During summer's dog days, some Williamsburg police officers are patrolling armed with a special weapon: 7-Eleven coupons.
The department's administrative secretary Deby Middlebrook makes sure officers don't leave the office without the Slurpee coupons and coolers full of water bottles. Both tools can be used to keep officers and community members hydrated during the particularly hot days the Historic Triangle typically experiences in July.
"You can kind of gauge if someone looks a little dehydrated, they're sweating profusely or they're a little out of breath. And as simple as offering them water — they're shocked that we're carrying around water," Williamsburg Police Officer John Heilman said. "I'll try to hit up local neighborhoods and apartment complexes I know have a lot of children, because a lot of the children, they will play through dehydration."
Public bus stops also make for a good place to pass out water, police Maj. Don Janderup said.
"Picture, all throughout the city, some of these bus stops where you sit and the sun is just beating down on you and you're waiting for this bus, and then officers come up, 'Hey, do you need a water or something like that?'" Janderup said. "We've had a lot of good responses on that."
Historic Triangle temperatures risen higher than 95 degrees on eight of the past 14 days, according to The Weather Channel. That heat can take a toll on city and county employees required to work outside.
Preparing for the heat
Although the departments handle the threat of overheating with unique strategies, one common necessity they cited for working outside is hydration.
Jim Hill, the solid waste superintendent of the Jolly Pond Convenience Center, said he encourages staff to stay hydrated and use the center's ice machine often. The amount of time they spend outside in a day is determined by how many people come by the center to drop off refuse.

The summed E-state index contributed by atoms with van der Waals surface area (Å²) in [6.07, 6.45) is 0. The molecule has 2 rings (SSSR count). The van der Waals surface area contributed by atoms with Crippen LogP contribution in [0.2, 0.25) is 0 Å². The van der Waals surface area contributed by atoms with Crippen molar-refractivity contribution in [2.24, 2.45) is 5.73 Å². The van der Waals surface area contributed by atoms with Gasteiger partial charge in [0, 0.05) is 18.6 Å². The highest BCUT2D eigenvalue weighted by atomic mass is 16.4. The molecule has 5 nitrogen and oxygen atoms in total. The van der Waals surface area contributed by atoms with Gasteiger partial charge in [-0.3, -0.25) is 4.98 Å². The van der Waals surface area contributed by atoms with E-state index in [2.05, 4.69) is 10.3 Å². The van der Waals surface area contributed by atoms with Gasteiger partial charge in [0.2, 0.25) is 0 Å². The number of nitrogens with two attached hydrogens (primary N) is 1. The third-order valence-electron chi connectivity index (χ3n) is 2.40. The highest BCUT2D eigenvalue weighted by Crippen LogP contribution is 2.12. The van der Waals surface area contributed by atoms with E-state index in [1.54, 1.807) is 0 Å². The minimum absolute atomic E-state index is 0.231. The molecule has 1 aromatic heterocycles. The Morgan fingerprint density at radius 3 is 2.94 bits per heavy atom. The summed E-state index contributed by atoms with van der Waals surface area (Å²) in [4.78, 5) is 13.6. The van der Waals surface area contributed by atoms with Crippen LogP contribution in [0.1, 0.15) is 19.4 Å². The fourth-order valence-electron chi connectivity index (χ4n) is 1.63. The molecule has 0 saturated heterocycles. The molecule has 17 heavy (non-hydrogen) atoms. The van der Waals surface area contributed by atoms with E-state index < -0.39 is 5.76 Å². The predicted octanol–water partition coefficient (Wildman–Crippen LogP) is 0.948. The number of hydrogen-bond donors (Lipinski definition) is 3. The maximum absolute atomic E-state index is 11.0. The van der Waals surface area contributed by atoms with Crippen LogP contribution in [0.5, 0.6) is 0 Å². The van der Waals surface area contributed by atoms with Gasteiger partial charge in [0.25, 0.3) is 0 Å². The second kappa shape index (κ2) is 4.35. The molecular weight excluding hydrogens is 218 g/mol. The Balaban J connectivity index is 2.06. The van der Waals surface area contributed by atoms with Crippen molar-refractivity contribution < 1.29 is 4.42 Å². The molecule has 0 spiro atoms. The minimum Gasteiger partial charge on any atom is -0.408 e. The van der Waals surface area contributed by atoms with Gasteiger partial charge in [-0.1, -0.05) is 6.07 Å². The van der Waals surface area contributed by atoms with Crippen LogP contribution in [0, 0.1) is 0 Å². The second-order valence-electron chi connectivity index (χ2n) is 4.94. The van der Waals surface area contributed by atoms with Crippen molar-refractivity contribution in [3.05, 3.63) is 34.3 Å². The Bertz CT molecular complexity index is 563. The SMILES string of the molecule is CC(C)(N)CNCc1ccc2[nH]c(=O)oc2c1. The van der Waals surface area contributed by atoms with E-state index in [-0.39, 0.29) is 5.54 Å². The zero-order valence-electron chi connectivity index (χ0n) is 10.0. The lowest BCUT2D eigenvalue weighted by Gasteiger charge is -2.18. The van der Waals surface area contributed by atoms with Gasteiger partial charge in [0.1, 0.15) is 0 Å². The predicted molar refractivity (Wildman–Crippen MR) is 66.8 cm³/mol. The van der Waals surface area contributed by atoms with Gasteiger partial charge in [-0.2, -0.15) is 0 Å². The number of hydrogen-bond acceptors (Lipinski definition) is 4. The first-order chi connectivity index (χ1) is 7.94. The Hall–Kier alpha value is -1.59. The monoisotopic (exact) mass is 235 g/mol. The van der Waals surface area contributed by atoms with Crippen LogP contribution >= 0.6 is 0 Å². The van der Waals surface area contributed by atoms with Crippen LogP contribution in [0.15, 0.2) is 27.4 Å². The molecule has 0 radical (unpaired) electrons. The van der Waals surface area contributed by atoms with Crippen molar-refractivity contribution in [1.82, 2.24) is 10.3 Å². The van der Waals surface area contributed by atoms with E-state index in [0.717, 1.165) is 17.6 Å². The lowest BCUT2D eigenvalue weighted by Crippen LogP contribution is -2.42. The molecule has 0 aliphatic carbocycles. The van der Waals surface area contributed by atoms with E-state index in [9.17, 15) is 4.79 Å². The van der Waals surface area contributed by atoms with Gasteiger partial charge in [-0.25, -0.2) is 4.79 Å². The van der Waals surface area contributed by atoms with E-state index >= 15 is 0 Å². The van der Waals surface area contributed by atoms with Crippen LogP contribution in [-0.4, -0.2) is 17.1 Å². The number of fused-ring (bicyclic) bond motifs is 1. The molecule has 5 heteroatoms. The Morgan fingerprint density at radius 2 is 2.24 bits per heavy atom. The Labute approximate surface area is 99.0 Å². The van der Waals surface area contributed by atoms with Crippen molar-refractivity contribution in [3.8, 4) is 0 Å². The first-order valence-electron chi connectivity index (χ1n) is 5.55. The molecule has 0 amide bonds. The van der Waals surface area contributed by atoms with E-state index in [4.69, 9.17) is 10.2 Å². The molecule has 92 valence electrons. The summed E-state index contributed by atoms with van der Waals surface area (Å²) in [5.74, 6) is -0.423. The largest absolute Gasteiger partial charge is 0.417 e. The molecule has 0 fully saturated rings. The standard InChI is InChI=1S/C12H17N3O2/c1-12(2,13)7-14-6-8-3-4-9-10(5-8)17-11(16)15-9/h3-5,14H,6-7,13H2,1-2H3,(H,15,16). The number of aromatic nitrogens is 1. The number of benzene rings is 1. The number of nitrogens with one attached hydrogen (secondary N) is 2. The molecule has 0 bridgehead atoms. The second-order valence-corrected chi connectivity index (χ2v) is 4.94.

He said the heat definitely affects the smell of the garbage.
"It's a very hard job, but they do a good job," Hill said.
Heilman insists on getting a jump on the hot weather, if he can help it.
"If today was cool, but you knew tomorrow was going to get in the 100s, you should be pounding water today, because that's what's going to help you the next day," said Heilman. "Once you get dehydrated, and then you start drinking water, it's too late at that point."
Heilman said officers typically wear a polyester uniform with a short sleeve shirt and long pants, boots, a protective vest, body camera and utility belt on their 12-hour-minimum summer shifts. Heilman and Janderup said the extra equipment weighs about 25 pounds.
"When I got home after working a hot day, when you take that vest off, it's like a furnace," Janderup said. Heilman said he has to wring out his undershirt after days outside, and many officers experience skin irritation from sweat crystallizing under their vests.
Heilman said officers spend at least a third of their shifts outside, even if they can periodically get back into their cars between patrols, traffic accidents or emergency situations.
Janderup said the department was considering discussing a change in summer uniforms with their new chief, so officers would have the option of wearing shorts or hats that would provide shade but not trap heat like their current ones.